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Kenyan conservationist Lalampaa wins global environmental prize | Coastweek

Tom Lalampaa, a Samburu who became a community development manager for the Northern Rangelands Trust, is now a key player in efforts to protect Kenyan wildlife and improve the lives of his people. PHOTO – COURTESY: AMI VITALE []

Kenyan conservationist Lalampaa wins global environmental prize
NAIROBI (Xinhua) -- Tom Lalampaa, a 43-year-old Kenyan conservationist, was on Wednesday named the winner of a prestigious environmental prize worth 100,000 U.S. dollars for his pioneering work in restoring degraded landscapes in the country’s northern frontier.

Lalampaa became the first African to scoop the Bright Award offered annually by the American Stanford University’s Law School to individuals with a proven track record in advancing protection of local ecosystems.

According to a statement from The Nature Conservancy (TNC), an international charity, Lalampaa will be rewarded for promoting communal harmony and ecological protection in northern Kenya.

"The award recognizes the impact of our work in northern Kenya where communities have joined forces to advance prosperity and peaceful co-existence through ecosystems restoration," Lalampaa said.

He is a currently a senior programs officer with Northern Rangeland Trust, a community-based conservation group based in northern Kenyan county of Isiolo that is supported by The Nature Conservancy, a charitable environmental organization headquartered in Virginia of the United States.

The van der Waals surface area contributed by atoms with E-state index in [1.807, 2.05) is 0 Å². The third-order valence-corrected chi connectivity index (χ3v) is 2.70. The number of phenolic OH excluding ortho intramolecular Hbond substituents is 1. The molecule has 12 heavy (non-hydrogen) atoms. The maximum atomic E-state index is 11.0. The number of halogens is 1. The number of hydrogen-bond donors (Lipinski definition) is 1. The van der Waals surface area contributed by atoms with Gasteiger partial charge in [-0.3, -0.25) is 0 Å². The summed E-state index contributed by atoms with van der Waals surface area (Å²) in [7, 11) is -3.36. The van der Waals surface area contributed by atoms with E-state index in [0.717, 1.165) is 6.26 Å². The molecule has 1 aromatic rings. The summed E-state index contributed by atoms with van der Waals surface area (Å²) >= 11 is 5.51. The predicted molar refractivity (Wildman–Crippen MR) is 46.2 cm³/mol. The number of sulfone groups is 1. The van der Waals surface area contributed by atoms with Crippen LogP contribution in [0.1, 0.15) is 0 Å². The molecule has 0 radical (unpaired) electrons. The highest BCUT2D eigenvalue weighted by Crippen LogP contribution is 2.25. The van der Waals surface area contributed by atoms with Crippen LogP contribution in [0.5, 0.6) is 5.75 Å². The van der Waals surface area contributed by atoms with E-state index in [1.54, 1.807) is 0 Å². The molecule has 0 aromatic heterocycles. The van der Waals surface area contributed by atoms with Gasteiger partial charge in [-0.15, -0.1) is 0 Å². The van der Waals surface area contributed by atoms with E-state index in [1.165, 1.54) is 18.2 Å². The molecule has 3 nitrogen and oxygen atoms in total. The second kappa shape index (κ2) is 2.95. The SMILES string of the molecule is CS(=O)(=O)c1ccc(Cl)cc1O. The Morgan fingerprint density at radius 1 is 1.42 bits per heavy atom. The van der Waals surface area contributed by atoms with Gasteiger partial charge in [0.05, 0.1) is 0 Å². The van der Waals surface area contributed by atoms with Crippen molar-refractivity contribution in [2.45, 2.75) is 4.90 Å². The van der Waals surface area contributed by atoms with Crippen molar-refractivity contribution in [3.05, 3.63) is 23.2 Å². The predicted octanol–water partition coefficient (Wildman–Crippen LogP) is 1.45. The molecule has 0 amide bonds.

Lalampaa and his 17 siblings were raised by cow herders near Samburu National Reserve in northern Kenya.

He holds a post graduate degree in projects management and has been at the forefront in promoting community-led habitats restoration projects.

At the Northern Rangelands Trust, Lalampaa has mobilized pastoral communities to be part of an innovative conservation model that integrates wildlife, people and ecosystems.

This conservation model ensures nomads benefit from wildlife conservation, ecologically sustainable businesses and responsible tourism.

Likewise, it has demonstrated to pastoralists the benefits of eschewing conflicts that are to blame for abject poverty in northern Kenya.

Lalampaa noted that community-led conservation projects in northern Kenya have reduced poaching of giant mammals while stimulating growth of tourism.

"Our pioneering work has improved peace and security in a region renowned for cattle rustling and ethnic conflicts. As a result, wildlife is stabilizing or increasing in this region," said Lalampaa.

He disclosed that elephant poaching has declined by 53 percent in northern Kenya since 2012 while conservation of the black Rhino has been strengthened.

Lalampaa is married with five children and sits on the board of Kenya Wildlife Service (KWS).

Conservationists lauded him for winning the prestigious environmental prize, saying it reaffirms the potential of community-led interventions to reverse ecosystems degradation and improve livelihoods.

"Lalampaa depicts in true shades what the philosophy of conservation through people means.

"This school of thought and approach to conservation is unparalleled in Kenya currently," remarked Charles Oluchina, Director of field programs in Africa at the Nature Conservancy.




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